Mounted on the opposite end of the skid base 10 from the drum supporting framework 16 is a reel support frame designated generally by reference numeral 64. The reel support frame 64 includes a plurality of upright frame members 66 which project upwardly from the skid base 10 and are interconnected at their upper sides by horizontal side frame members 68 and transverse frame members 70. A pair of reel support brackets which each include end plates 72 and 74 are provided at opposite sides of the reel support frame 64 and project upwardly therefrom to receive a pair of hose reels designated generally by reference numerals 76 and 78. The hose reel 76 has wound thereupon an elongated flexible hose 80 which terminates in a nozzle 82. The other end of the hose 80 is connected to a pipe 84 projected into the reel along the axis of rotation thereof and coupled to the hose for feeding fluidized fire extinguishing agent thereto. In like manner, the reel 78 has wound thereon an elongated flexible hose which has one of its ends connected to nozzle 88 and its other end connected to a charging pipe 90 which extends into the center of the reel coincident with the axis of rotation thereof. Supported on the reel support framework 64 between reels 76 and 78 is a control panel designated generally be reference numeral 92.
Mounted on the upper side of the transverse members 15, along one side of the skid base 10, are a pair of substantially parallel cradle angles 94. The cradle angles 94 support a storage cylinder 96 of inert gas, such as nitrogen, maintained under high pressure. Two pairs of vertically extending hold-down rods 98 are provided along the length of the cylinder 96 and on opposite sides thereof to facilitate the retention of the cylinder on the angles 94 by means of adjustably positioned hold-down bars 100.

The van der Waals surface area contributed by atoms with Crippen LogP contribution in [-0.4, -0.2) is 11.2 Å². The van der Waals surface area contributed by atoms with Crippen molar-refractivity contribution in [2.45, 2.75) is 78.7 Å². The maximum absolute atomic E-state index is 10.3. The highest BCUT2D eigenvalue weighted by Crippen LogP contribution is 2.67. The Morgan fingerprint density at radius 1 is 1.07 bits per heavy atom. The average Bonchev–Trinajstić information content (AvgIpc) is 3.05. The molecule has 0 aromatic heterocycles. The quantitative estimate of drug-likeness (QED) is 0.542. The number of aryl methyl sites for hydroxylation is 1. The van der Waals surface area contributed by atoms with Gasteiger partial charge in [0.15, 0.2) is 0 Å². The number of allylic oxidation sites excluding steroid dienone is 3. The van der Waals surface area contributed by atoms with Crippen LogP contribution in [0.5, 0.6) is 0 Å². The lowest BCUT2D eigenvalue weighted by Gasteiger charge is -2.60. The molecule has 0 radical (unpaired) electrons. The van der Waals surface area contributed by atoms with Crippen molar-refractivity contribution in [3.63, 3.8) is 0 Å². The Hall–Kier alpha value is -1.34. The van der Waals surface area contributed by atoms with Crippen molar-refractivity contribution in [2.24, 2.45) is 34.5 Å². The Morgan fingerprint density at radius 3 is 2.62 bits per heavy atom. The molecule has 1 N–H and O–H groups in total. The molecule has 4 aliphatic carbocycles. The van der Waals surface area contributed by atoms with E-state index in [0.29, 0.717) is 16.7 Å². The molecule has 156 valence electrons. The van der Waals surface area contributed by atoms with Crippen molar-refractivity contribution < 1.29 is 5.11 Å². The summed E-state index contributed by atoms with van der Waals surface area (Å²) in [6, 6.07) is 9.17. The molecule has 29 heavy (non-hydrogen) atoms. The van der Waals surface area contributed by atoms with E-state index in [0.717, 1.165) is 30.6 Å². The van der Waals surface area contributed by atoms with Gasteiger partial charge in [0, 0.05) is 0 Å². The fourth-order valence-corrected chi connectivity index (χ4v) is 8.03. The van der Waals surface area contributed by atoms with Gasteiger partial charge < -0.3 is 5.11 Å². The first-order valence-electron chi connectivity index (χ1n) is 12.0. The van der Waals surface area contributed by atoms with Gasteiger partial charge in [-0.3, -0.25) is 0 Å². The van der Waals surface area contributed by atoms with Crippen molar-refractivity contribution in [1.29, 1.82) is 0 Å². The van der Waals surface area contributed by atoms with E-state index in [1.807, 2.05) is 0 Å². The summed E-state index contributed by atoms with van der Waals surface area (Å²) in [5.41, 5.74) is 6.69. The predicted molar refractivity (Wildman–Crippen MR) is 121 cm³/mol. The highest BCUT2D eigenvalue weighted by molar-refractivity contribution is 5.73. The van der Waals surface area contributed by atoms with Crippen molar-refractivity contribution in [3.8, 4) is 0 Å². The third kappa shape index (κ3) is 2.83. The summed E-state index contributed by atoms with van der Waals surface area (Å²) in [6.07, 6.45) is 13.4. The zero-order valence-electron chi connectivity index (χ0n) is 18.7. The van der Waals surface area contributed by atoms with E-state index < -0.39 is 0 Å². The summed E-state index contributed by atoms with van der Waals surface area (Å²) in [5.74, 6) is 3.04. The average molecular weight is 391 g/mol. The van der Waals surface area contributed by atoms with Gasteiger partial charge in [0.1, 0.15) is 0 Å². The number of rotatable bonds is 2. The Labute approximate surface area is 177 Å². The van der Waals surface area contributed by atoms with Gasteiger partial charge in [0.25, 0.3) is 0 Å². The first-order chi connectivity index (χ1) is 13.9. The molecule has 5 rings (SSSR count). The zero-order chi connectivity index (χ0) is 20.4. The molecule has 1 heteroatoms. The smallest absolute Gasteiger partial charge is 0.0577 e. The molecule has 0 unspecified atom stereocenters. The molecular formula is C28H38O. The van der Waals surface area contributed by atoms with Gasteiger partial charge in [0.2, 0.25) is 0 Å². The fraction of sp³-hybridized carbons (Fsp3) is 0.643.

In the embodiment shown, in addition to the hold-down structure as thus described for positioning and retaining the high pressure gas storage cylinder 96, a plurality of spaced pairs of elongated cradle angles 102, 104 and 106 are provided, and extend across the upper sides of the transverse members 15. The cradle angle pairs 102-106 support, respectively, three cylinders, 108, 110 and 112, each containing an inert fluidizing gas which can be under substantially the same pressure as the gas in the storage cylinder 96. A hold-down bar 114 is provided for engaging the upper sides of the cylinders 108, 110 and 112, and is adjustably positioned on a pair of vertically extending, externally threaded hold-down rods 116 and 118.
The conduit system which is utilized for conveying the gases from cylinders 96, 108, 110 and 112, respectively, to the storage drum 36 is schematically illustrated in FIG. 6. Thus, the gas cylinders 108, 110 and 112 are manifolded to a conduit 120 which is connected through a gas pressureregulator valve 122, a four way fitting 123, and a check valve 124 to a fitting 126, which is connected also to a conduit 128 functioning to convey gas from the cylinder 96 to the fitting 126. Connected to the fitting 123 is a conduit 129, which is connected to a pressure gauge 130, and a conduit 131, which is connected to a manual selector valve 132. The manual selector valve 132, disposed on the control panel 92, is connected through conduits 134 and 136 to the pipes 84 and 90 for the purpose of cleaning the hose lines of the extinguishing agent after the extinguisher has been in service.
A conduit 138 is connected to the third port of the three-way fitting 126 and extends through a main valve 142, also mounted on the control panel 92, and a check valve 144, to the gas injection pipe 54 extending into the lower side of the pressure vessel storage drum 36. Secured to an upper portion of the drum 36 is a pressure relief and indicator system designated generally by reference numeral 148. The pressure relief and indicator system 148 includes a relief valve 150, a manual bleed valve 151, and a pressure indicator gauge 152. The relief valve 150, manual bleed valve 151, and pressure indicator gauge 152 are placed in communication with the interior of the drum through a conduit 154.